Bach: St John Passion with ENO (Concert Review - The Times, 2000)

What is truth?

THE big question, as posed by Richard Morrison earlier in the week, is if those in the audience at the Coliseum on Wednesday had a religious experience, whether they realised it or not. I should hate to have to define the words "religious experience", but have no hesitation in saying that those present realised that something out of the ordinary was going on. More than two thousand people held in communal and breathless silence in the long, long pauses at key moments - "What is truth?", "He gave up the ghost" - speaks eloquently of what can scarcely be spoken. "Communal" is probably the key word. Performers and audience are as one. The faded Edwardian splendour of the Coliseum's auditorium is all part of it: the dome, even the lions - of Judah, we presume – are lit; amateur choirs throng the boxes to sing the Chorales and the audience is encouraged to join in three of them. It is as though we are in some neo-Wagnerian Grail Temple. All on stage, like us, wear their own everyday clothes, and for once you believe this to be so despite the credit for a costume designer (Tom Pye). To say that there is no hint of false piety or churchiness in Deborah Warner's direction - "realisation" would be a better word - is not to deny or denigrate the "religious experience" quotient. Rather, it is what makes it so. For heaven's sake, it is a good story and it is told straight with only minimal theatrical effects. No set save for a pair of rostra and three emblematic crosses, brief snatches of film, hundreds of light bulbs suspended - a truly magical effect. Otherwise, everything depends on and is drawn from the singers, especially the chorus; wherever you look, whoever you look at, there is a communal intensity of feeling projected at you which you inevitably project back. Is this a theatrical or a religious experience? The two have been inextricably intertwined for three thousand years. The soloists emerge from the communal company and establish their identities, sometimes gradually. At first Mark Padmore's Evangelist, sung with wonderfully lyrical ease, is an almost detached master of ceremonies, comforting Leigh Melrose's Simon Peter after the denial. But he is of course John, the disciple Jesus loved, and detachment cannot last; he breaks down after the crucifixion and is in turn comforted by Barry Banks's compassionate tenor soloist. Catherine Wyn-Rogers emerges as Jesus's mother - the purely human element is always stressed. David Kempster's Pilate, a major role in this telling of the story, is the perfect civil servant, the man-in-suit adjusting his tie, hands clasped behind back, all sweet reason. "Pilate saw that he might release him," - quite so, but that would be too much trouble. Pilate is us. Much has to depend on Jesus, portrayed with the utmost discretion by Paul Whelan, whose physical appearance is fascinating in the context of Neil MacGregor's television series. He looks like what we have been programmed to accept as Jesus. He suggests the scourging with minimal movement on an otherwise still, thronged stage, and the crucifixion by simply touching the cross - no more. Stephen Layton's conducting of a mixed period and modern band moves fleetly; Neil Jenkins's new translation sings well; the chorus is outstanding. The final image is so shattering that I will not describe it, and pray that no other journalist does - just go, and share this overwhelming experience, whatever adjective you care to put in front of it.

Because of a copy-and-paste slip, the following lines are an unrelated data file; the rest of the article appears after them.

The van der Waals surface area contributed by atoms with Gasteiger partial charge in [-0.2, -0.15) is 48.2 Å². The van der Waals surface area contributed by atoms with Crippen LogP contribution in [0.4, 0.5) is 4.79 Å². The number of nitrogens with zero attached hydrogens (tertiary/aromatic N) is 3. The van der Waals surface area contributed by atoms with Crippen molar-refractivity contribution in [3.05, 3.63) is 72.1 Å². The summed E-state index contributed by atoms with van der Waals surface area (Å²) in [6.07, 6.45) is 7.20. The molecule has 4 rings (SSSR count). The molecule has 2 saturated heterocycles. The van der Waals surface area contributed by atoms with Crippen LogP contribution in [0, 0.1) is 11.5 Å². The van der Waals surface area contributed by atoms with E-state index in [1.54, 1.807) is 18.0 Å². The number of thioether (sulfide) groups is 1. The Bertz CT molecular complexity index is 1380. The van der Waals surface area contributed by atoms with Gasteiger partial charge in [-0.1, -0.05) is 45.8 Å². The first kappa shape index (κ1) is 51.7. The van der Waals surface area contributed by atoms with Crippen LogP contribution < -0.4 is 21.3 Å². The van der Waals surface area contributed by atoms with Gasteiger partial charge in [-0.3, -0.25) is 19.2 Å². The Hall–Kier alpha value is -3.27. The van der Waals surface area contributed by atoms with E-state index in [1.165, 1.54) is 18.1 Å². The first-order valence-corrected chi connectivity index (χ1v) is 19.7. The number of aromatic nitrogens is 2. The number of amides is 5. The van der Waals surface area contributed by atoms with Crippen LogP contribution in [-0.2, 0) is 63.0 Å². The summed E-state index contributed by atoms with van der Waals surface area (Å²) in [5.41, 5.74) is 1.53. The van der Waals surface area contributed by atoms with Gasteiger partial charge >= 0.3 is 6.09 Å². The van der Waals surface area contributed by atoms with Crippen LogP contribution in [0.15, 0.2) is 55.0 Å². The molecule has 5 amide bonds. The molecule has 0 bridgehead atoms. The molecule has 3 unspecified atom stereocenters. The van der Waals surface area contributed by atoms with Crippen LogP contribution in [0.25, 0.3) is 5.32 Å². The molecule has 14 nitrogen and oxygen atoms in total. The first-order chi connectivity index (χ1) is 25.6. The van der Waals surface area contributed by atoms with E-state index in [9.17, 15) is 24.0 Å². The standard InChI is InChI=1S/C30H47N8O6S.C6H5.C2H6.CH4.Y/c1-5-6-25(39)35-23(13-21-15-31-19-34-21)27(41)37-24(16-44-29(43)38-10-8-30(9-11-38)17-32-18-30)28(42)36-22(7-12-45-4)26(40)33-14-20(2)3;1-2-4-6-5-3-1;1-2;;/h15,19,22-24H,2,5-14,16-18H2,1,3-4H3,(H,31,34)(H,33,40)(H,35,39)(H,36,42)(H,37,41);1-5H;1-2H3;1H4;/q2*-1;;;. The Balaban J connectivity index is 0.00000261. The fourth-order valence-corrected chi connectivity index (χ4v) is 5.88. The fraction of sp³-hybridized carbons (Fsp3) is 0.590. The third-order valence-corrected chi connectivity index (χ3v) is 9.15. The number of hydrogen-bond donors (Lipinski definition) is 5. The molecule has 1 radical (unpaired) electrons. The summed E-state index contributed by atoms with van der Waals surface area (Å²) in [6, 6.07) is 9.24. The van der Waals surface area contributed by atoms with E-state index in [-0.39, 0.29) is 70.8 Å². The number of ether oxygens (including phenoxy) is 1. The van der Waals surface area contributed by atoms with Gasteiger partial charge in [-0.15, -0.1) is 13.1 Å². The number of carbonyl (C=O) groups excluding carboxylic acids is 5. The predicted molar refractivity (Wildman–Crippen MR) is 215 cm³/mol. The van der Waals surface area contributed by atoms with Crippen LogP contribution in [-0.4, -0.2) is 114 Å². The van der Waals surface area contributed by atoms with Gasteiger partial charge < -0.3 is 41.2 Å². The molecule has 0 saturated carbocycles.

Rodney Miles